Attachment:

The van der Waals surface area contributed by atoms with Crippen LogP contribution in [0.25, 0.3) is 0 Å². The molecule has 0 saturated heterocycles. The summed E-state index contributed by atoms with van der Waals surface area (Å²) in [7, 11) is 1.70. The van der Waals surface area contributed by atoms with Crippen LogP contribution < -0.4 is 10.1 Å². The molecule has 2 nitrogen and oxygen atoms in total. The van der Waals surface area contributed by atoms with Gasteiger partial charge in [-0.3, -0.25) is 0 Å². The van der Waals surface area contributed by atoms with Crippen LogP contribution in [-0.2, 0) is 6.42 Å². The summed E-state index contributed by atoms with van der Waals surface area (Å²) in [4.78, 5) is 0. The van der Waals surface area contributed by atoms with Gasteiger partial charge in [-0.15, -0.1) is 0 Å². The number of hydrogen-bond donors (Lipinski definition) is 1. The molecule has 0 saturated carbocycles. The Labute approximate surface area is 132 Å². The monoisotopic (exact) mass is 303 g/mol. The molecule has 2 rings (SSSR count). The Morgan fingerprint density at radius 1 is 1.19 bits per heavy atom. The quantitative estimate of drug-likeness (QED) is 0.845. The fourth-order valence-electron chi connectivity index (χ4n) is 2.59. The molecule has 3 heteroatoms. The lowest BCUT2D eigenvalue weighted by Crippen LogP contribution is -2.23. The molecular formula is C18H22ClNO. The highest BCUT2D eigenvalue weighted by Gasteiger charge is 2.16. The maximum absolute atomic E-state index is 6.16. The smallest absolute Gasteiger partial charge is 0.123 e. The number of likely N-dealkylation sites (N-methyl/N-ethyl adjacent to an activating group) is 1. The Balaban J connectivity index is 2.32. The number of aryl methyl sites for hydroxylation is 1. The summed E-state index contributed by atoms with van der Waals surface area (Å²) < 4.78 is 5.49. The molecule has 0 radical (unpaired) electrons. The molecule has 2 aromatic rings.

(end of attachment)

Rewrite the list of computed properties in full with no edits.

The van der Waals surface area contributed by atoms with Crippen LogP contribution in [0.25, 0.3) is 0 Å². The molecule has 0 saturated heterocycles. The summed E-state index contributed by atoms with van der Waals surface area (Å²) in [7, 11) is 1.70. The van der Waals surface area contributed by atoms with Crippen LogP contribution < -0.4 is 10.1 Å². The molecule has 2 nitrogen and oxygen atoms in total. The van der Waals surface area contributed by atoms with Gasteiger partial charge in [-0.3, -0.25) is 0 Å². The van der Waals surface area contributed by atoms with Crippen LogP contribution in [-0.2, 0) is 6.42 Å². The summed E-state index contributed by atoms with van der Waals surface area (Å²) in [4.78, 5) is 0. The van der Waals surface area contributed by atoms with Gasteiger partial charge in [-0.15, -0.1) is 0 Å². The number of hydrogen-bond donors (Lipinski definition) is 1. The molecule has 0 saturated carbocycles. The Labute approximate surface area is 132 Å². The monoisotopic (exact) mass is 303 g/mol. The molecule has 2 rings (SSSR count). The Morgan fingerprint density at radius 1 is 1.19 bits per heavy atom. The quantitative estimate of drug-likeness (QED) is 0.845. The fourth-order valence-electron chi connectivity index (χ4n) is 2.59. The molecule has 3 heteroatoms. The lowest BCUT2D eigenvalue weighted by Crippen LogP contribution is -2.23. The molecular formula is C18H22ClNO. The highest BCUT2D eigenvalue weighted by Gasteiger charge is 2.16. The maximum absolute atomic E-state index is 6.16. The smallest absolute Gasteiger partial charge is 0.123 e. The number of likely N-dealkylation sites (N-methyl/N-ethyl adjacent to an activating group) is 1. The Balaban J connectivity index is 2.32. The number of aryl methyl sites for hydroxylation is 1. The summed E-state index contributed by atoms with van der Waals surface area (Å²) < 4.78 is 5.49. The molecule has 0 radical (unpaired) electrons. The molecule has 2 aromatic rings.